Cognitive Costs Of COVID? Severe Cases May Age 10 Years
A British team analyzed results from 84,285 people who completed a study called the Great British Intelligence Test. Other scientists warned that their cognitive skills weren't tested pre-COVID. News is on the toll taken on families, the ''bliss molecule'' and now, this: seasonal depression, as well.
Researchers Link Severe COVID-19 Cases To Mental Decline Equal To Aging A Decade
People that have suffered severe cases of COVID-19 may experience mental decline equal to the brain aging by a decade, according to a new study released this month. Researchers from the United Kingdom analyzed the test data of more than 84,000 participants who took the Great British Intelligence Test and were suspected or confirmed to have COVID-19. (Williams, 10/27)
For Each Critically Ill COVID Patient, A Family Is Suffering, Too
The weeks of fear and uncertainty that Pam and Paul Alexander suffered as their adult daughter struggled against COVID-19 etched itself into the very roots of their hair, leaving behind bald patches by the time she left the hospital in early May. Tisha Holt had been transferred by ambulance from a smaller hospital outside Nashville, Tennessee, to Vanderbilt University Medical Center on April 14, when her breathing suddenly worsened and doctors suspected COVID-19. Within several days her diagnosis had been confirmed, her oxygen levels were dropping, and breathing had become so excruciating that it felt like her “lungs were wrapped in barbed wire,” as Tisha describes it. (Huff, 10/28)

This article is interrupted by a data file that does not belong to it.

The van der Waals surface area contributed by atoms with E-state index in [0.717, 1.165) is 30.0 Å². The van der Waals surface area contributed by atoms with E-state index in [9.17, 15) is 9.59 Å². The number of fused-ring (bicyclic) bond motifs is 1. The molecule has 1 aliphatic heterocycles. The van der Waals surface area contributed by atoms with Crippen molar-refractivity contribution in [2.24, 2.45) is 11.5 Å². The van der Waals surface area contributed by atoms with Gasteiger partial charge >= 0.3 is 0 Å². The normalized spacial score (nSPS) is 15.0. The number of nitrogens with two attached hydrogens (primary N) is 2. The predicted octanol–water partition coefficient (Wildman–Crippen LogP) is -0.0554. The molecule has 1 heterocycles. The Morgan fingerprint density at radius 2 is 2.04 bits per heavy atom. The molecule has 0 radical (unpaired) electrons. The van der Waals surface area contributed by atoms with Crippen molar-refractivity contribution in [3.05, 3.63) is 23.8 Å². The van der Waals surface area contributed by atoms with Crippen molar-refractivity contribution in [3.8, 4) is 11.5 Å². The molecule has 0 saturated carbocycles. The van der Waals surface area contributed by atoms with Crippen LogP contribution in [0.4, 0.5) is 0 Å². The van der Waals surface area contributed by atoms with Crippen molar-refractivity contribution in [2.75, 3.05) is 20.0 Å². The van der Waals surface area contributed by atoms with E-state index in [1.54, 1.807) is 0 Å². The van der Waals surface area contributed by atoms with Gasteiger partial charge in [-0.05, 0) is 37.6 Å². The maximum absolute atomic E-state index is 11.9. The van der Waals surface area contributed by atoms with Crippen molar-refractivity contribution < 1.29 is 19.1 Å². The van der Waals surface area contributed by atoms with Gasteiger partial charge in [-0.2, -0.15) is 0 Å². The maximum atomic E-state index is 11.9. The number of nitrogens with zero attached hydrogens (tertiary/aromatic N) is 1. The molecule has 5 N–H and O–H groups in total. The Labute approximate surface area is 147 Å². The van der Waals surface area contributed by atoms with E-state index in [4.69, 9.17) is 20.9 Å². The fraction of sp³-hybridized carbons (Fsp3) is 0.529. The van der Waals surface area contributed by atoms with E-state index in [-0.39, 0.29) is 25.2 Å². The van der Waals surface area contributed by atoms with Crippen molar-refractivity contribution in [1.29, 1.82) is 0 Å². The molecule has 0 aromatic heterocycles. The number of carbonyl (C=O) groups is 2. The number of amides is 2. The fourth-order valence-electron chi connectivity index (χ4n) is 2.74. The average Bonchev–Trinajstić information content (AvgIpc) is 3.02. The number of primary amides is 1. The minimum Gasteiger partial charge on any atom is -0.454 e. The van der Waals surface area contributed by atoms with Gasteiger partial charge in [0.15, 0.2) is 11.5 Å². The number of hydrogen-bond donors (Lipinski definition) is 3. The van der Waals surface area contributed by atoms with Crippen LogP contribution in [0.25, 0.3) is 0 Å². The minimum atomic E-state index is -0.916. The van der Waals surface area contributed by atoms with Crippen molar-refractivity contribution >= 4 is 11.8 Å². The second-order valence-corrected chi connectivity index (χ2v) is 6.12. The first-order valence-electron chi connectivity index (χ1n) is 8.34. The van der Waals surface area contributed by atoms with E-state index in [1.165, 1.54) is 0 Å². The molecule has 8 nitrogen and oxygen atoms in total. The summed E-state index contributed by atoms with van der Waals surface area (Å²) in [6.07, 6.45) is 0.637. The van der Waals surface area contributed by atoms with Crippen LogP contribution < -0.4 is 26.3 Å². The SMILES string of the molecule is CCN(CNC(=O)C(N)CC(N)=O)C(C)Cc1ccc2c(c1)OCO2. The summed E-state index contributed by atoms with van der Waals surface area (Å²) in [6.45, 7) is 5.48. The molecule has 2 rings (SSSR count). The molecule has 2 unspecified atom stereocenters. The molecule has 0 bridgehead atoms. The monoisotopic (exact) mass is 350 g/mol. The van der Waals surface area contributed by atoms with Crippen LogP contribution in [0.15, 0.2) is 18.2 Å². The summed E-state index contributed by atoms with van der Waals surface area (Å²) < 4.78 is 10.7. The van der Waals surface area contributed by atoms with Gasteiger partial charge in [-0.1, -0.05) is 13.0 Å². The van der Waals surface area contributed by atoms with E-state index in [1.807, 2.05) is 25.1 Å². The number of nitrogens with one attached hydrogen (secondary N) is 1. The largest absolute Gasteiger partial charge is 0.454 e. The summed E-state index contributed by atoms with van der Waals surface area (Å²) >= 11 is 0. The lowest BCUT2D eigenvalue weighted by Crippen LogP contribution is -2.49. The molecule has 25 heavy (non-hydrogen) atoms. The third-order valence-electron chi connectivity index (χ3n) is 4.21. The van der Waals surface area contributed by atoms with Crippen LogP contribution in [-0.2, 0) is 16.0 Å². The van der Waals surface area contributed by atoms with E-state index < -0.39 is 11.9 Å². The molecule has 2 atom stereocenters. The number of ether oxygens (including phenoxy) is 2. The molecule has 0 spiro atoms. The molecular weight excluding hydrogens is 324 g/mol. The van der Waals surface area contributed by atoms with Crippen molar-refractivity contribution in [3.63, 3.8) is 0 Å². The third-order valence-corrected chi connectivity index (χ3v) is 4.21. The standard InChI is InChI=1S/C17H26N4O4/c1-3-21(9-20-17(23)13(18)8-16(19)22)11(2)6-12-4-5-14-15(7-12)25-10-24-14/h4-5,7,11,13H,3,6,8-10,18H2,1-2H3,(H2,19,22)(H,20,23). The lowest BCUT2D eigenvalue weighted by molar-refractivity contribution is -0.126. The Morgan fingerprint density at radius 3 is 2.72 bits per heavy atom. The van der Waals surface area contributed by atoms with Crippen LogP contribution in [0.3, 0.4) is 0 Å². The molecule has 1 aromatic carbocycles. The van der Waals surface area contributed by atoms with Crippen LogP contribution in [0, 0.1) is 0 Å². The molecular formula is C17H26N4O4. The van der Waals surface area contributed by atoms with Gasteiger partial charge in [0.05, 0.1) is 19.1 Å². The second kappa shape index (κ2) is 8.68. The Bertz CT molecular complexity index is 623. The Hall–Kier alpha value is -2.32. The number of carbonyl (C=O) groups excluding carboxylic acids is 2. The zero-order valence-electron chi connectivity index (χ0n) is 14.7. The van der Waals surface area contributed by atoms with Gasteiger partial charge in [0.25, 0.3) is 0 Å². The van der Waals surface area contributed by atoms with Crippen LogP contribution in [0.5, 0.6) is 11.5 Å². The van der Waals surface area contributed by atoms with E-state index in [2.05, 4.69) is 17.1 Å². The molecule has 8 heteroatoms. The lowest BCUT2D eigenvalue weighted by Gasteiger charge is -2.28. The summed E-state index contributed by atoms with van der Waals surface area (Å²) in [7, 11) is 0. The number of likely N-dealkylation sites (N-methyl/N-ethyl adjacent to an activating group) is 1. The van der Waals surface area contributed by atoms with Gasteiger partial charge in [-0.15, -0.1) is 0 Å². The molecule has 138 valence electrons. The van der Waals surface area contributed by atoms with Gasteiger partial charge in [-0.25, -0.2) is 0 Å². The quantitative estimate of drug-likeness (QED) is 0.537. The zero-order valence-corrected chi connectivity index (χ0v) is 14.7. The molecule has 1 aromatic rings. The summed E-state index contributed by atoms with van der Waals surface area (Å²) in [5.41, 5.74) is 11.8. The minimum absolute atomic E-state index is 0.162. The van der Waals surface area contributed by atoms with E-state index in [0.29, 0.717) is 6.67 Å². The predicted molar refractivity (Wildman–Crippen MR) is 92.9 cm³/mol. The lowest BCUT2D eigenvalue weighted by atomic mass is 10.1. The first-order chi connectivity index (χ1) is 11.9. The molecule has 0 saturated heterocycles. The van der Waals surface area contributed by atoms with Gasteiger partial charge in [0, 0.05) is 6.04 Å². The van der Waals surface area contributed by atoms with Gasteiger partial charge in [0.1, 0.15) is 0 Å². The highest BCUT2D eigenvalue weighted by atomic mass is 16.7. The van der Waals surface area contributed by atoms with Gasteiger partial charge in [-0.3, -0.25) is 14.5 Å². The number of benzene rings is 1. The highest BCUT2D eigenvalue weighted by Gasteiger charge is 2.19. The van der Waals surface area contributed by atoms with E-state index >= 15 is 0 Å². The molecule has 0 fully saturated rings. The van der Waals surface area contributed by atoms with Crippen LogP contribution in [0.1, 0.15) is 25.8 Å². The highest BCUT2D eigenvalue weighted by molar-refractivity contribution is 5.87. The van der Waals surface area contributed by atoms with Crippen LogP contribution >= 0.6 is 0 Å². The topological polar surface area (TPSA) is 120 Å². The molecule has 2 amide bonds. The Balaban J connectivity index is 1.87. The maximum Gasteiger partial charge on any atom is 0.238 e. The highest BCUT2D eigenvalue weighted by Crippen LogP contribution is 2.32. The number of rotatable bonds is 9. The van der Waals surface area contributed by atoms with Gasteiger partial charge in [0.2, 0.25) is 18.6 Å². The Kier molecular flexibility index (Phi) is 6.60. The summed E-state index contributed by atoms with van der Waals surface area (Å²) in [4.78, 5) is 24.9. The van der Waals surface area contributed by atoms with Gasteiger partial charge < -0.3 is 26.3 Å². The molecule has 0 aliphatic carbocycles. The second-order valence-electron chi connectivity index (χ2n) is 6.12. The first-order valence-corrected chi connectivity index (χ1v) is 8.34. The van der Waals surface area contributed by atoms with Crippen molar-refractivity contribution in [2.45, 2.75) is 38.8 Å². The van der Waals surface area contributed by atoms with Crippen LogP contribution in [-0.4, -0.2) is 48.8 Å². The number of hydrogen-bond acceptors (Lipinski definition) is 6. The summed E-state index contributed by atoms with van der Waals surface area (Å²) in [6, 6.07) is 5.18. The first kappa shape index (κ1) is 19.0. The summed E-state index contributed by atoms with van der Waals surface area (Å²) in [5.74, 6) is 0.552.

Can Boosting The ‘Bliss Molecule’ Help Treat Mental Health Conditions?
There’s an enzyme in the body that regulates what scientists refer to as “the bliss molecule,” a neurotransmitter associated with generally feeling good. And thus it made sense that blocking that enzyme, called FAAH, might be a useful way to combat feeling bad, like in cases of chronic pain or depression. (Garde, 10/27)
The Washington Post:
Help For People Who Suffer Seasonal And Pandemic Depression
Lindsey Hornickel, a 25-year-old in Louisville, felt fine at the beginning of the pandemic. Although she has long experienced depression, Hornickel says, her mental state didn’t worsen immediately. In fact, she began overcompensating, taking on more work and pushing worries out of her mind. “I kept saying, ‘It’s fine, it’s fine,’ ” she says. Until, suddenly, it wasn’t. Over the summer, Hornickel’s mental health nosedived. “I went through a depressive swing. It was unbearable,” she says. Eventually, Hornickel told her roommate she wanted to die. (Cirruzzo, 10/27)